Dom Joly: This wasn't the rebranding of Britain I had in mind

 

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When, last week, I wrote about Canadians and their view of Brits being not a little influenced by Mary Poppins, I urged us to beef up our PR. Little did I imagine that the country would take this so literally. Britain's image, as seen from over the Atlantic, has changed dramatically.

The riots have been observed here in Canada with a sense of disbelief and stupefaction. Everybody I meet keeps asking me what it is that the rioters are protesting about. I admit that I'm pretty cut off, but it seems to me that, if there was some sort of "message" the rioters were trying to get across, it got rather lost in the melee. The main purpose, it seemed to me watching the news footage, was to "liberate" as many mobile phones as possible and to screw up David Cameron's Tuscan holiday.

Both of these goals were achieved, as well as making Canadians scratch the UK off their holiday destination list for a while. On talk radio in Toronto, the overwhelming view seemed to be that Britons have a dangerous sense of entitlement, a "want it all and want it now" culture that was partly to blame.

There is far less of an envy culture here. People who are successful or rich are not vilified but used as examples of what can be achieved if you go for it. The Canadians probably have good reason to feel smug at the moment, as they are in fairly good economic shape compared to the rest of the world, having resisted the urge to deregulate everything when it was in vogue – and this is paying dividends now.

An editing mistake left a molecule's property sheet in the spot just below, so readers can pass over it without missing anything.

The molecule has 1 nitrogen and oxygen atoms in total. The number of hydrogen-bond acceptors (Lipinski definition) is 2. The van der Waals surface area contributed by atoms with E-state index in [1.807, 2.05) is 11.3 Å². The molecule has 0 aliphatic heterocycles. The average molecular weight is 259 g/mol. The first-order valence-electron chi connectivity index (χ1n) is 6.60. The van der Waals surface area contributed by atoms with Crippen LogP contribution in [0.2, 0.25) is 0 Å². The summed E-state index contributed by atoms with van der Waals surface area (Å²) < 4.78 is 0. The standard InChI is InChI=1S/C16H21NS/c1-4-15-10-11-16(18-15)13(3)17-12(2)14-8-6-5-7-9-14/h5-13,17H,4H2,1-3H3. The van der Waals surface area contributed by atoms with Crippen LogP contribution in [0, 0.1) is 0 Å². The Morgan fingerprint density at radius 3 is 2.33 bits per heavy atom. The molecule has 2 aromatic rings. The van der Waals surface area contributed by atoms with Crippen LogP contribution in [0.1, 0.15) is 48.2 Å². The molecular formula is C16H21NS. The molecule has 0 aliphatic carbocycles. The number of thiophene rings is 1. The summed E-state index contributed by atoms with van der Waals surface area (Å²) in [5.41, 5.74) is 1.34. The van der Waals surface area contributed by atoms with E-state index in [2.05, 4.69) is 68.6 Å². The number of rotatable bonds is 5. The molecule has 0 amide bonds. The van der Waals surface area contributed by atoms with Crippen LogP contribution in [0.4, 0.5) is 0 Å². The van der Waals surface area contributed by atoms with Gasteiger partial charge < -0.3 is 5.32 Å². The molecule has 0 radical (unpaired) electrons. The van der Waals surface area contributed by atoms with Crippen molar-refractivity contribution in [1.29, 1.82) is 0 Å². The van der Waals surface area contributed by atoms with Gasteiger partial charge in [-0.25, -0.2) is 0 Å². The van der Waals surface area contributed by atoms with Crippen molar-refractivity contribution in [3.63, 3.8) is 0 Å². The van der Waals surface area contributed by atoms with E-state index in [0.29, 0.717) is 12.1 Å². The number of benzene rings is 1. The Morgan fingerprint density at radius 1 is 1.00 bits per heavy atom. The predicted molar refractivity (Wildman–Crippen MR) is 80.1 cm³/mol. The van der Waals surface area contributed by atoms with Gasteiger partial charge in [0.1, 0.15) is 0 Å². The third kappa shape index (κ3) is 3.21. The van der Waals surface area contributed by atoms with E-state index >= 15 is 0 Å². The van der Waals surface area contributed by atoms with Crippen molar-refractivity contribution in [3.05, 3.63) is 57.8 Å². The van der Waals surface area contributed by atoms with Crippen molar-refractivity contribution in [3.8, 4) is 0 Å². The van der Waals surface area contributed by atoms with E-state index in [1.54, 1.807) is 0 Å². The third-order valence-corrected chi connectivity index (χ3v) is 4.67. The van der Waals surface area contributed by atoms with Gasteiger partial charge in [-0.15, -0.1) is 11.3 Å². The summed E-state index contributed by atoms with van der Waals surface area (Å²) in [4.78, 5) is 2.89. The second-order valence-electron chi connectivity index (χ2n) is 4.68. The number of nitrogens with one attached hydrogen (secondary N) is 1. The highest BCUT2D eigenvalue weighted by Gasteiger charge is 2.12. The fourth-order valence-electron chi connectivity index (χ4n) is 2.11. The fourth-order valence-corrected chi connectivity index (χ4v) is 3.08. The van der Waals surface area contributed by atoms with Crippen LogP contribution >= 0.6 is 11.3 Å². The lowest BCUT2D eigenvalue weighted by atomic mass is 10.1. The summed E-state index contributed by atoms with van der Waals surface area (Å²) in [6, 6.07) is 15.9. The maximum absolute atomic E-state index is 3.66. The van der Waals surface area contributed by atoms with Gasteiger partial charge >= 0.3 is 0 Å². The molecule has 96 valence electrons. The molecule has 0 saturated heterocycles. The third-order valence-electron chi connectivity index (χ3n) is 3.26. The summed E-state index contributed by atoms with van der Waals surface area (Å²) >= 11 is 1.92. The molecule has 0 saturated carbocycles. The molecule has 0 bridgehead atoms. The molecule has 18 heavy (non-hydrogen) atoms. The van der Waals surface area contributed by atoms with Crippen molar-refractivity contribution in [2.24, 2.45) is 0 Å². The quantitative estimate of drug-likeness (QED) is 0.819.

But not too smug, however, as Canadians are reminded that they have their own riot history – in June, a mob went crazy in the streets of Vancouver after their ice hockey team lost the Stanley Cup four-nil to Boston. Canada was shocked by this, and soon rumours went about that the whole thing had been organised by "anarchists". There were claims that the riot had been pre-planned using social networking sites – as was supposedly the case in the UK.

I have only ever been involved in one riot and that was accidental. In 1990, I was a student at the School of Oriental and African Politics, University of London. To say that I was a lazy student would be an understatement. It was very rare for me to visit the place at all. But as luck would have it, I chose the day of the poll tax riot to head into town to pick up some notes.

To cut a long story short, I found myself in a splinter section of the main demo off Charing Cross Road. All I wanted to do was get out, but this was not as easy as it would seem. I was coshed for my trouble and pushed back, so I tried to sound as "street" as possible. I eventually did manage to run away, adopting as dignified a manner as I could muster. I definitely felt an incredible energy in the mob, but I managed to avoid the urge to break a McDonald's window or daub the words "fascist pigs" on some symbol of authority like a traffic cone.

Anyway, from now on can we please return to Mary Poppins Britain? In hindsight, it's a much better look.



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